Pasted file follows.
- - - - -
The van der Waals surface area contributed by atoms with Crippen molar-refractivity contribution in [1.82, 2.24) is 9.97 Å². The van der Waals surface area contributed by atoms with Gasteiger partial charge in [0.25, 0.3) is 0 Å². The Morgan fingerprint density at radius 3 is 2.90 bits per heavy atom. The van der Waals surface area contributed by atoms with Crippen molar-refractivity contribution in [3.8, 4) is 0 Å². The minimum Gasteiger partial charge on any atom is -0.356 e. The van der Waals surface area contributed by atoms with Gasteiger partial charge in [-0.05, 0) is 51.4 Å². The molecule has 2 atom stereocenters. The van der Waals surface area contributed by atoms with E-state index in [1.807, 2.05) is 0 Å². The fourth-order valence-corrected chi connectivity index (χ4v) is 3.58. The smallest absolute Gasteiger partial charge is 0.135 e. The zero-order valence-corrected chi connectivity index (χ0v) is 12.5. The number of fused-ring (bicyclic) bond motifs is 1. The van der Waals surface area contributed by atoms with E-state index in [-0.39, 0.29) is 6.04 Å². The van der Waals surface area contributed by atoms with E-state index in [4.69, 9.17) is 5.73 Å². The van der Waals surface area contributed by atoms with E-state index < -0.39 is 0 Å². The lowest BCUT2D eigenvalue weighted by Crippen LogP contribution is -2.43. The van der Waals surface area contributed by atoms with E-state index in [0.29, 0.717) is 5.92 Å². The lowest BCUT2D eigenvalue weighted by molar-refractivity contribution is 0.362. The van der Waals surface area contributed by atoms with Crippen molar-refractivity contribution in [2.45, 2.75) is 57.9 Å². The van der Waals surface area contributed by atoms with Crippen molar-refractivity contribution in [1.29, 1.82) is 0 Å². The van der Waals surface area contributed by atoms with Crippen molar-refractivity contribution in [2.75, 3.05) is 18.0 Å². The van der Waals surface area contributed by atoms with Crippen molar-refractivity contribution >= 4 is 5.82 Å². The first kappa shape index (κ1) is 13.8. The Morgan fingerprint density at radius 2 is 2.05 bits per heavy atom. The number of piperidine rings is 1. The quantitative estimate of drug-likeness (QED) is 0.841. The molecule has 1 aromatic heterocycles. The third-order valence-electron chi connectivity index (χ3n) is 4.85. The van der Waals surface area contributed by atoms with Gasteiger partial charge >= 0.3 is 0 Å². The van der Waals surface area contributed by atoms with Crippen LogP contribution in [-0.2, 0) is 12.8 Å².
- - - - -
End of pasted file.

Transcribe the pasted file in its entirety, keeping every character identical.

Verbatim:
The van der Waals surface area contributed by atoms with Crippen molar-refractivity contribution in [1.82, 2.24) is 9.97 Å². The van der Waals surface area contributed by atoms with Gasteiger partial charge in [0.25, 0.3) is 0 Å². The Morgan fingerprint density at radius 3 is 2.90 bits per heavy atom. The van der Waals surface area contributed by atoms with Crippen molar-refractivity contribution in [3.8, 4) is 0 Å². The minimum Gasteiger partial charge on any atom is -0.356 e. The van der Waals surface area contributed by atoms with Gasteiger partial charge in [-0.05, 0) is 51.4 Å². The molecule has 2 atom stereocenters. The van der Waals surface area contributed by atoms with E-state index in [1.807, 2.05) is 0 Å². The fourth-order valence-corrected chi connectivity index (χ4v) is 3.58. The smallest absolute Gasteiger partial charge is 0.135 e. The zero-order valence-corrected chi connectivity index (χ0v) is 12.5. The number of fused-ring (bicyclic) bond motifs is 1. The van der Waals surface area contributed by atoms with E-state index in [-0.39, 0.29) is 6.04 Å². The van der Waals surface area contributed by atoms with E-state index in [4.69, 9.17) is 5.73 Å². The van der Waals surface area contributed by atoms with E-state index < -0.39 is 0 Å². The lowest BCUT2D eigenvalue weighted by Crippen LogP contribution is -2.43. The van der Waals surface area contributed by atoms with E-state index in [0.29, 0.717) is 5.92 Å². The lowest BCUT2D eigenvalue weighted by molar-refractivity contribution is 0.362. The van der Waals surface area contributed by atoms with Crippen molar-refractivity contribution in [2.45, 2.75) is 57.9 Å². The van der Waals surface area contributed by atoms with Crippen molar-refractivity contribution in [1.29, 1.82) is 0 Å². The van der Waals surface area contributed by atoms with Crippen molar-refractivity contribution in [2.75, 3.05) is 18.0 Å². The van der Waals surface area contributed by atoms with Crippen molar-refractivity contribution >= 4 is 5.82 Å². The first kappa shape index (κ1) is 13.8. The Morgan fingerprint density at radius 2 is 2.05 bits per heavy atom. The number of piperidine rings is 1. The quantitative estimate of drug-likeness (QED) is 0.841. The molecule has 1 aromatic heterocycles. The third-order valence-electron chi connectivity index (χ3n) is 4.85. The van der Waals surface area contributed by atoms with Gasteiger partial charge >= 0.3 is 0 Å². The van der Waals surface area contributed by atoms with Crippen LogP contribution in [-0.2, 0) is 12.8 Å².